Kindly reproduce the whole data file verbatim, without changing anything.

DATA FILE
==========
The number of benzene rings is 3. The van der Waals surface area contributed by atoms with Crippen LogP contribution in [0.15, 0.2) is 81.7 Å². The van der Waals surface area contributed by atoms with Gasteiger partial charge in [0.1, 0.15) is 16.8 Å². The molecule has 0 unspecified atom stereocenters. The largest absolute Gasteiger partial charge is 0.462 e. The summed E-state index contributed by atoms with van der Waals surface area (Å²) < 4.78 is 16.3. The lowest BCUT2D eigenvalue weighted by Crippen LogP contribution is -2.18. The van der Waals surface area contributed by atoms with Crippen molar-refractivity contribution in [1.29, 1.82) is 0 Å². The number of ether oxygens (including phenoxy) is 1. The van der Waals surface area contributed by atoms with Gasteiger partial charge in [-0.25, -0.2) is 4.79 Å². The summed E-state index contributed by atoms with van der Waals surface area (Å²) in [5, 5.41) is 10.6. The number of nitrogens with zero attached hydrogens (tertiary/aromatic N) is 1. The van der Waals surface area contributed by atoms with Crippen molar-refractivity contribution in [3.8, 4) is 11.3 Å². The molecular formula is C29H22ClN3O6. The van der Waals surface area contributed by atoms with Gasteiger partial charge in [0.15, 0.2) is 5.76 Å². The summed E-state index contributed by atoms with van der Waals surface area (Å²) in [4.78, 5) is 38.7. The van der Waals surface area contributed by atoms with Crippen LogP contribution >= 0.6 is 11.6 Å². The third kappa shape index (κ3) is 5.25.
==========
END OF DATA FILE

The number of benzene rings is 3. The van der Waals surface area contributed by atoms with Crippen LogP contribution in [0.15, 0.2) is 81.7 Å². The van der Waals surface area contributed by atoms with Gasteiger partial charge in [0.1, 0.15) is 16.8 Å². The molecule has 0 unspecified atom stereocenters. The largest absolute Gasteiger partial charge is 0.462 e. The summed E-state index contributed by atoms with van der Waals surface area (Å²) < 4.78 is 16.3. The lowest BCUT2D eigenvalue weighted by Crippen LogP contribution is -2.18. The van der Waals surface area contributed by atoms with Crippen molar-refractivity contribution in [1.29, 1.82) is 0 Å². The number of ether oxygens (including phenoxy) is 1. The van der Waals surface area contributed by atoms with Gasteiger partial charge in [-0.25, -0.2) is 4.79 Å². The summed E-state index contributed by atoms with van der Waals surface area (Å²) in [5, 5.41) is 10.6. The number of nitrogens with zero attached hydrogens (tertiary/aromatic N) is 1. The van der Waals surface area contributed by atoms with Crippen molar-refractivity contribution in [3.8, 4) is 11.3 Å². The molecular formula is C29H22ClN3O6. The van der Waals surface area contributed by atoms with Gasteiger partial charge in [0.15, 0.2) is 5.76 Å². The summed E-state index contributed by atoms with van der Waals surface area (Å²) in [4.78, 5) is 38.7. The van der Waals surface area contributed by atoms with Crippen LogP contribution >= 0.6 is 11.6 Å². The third kappa shape index (κ3) is 5.25.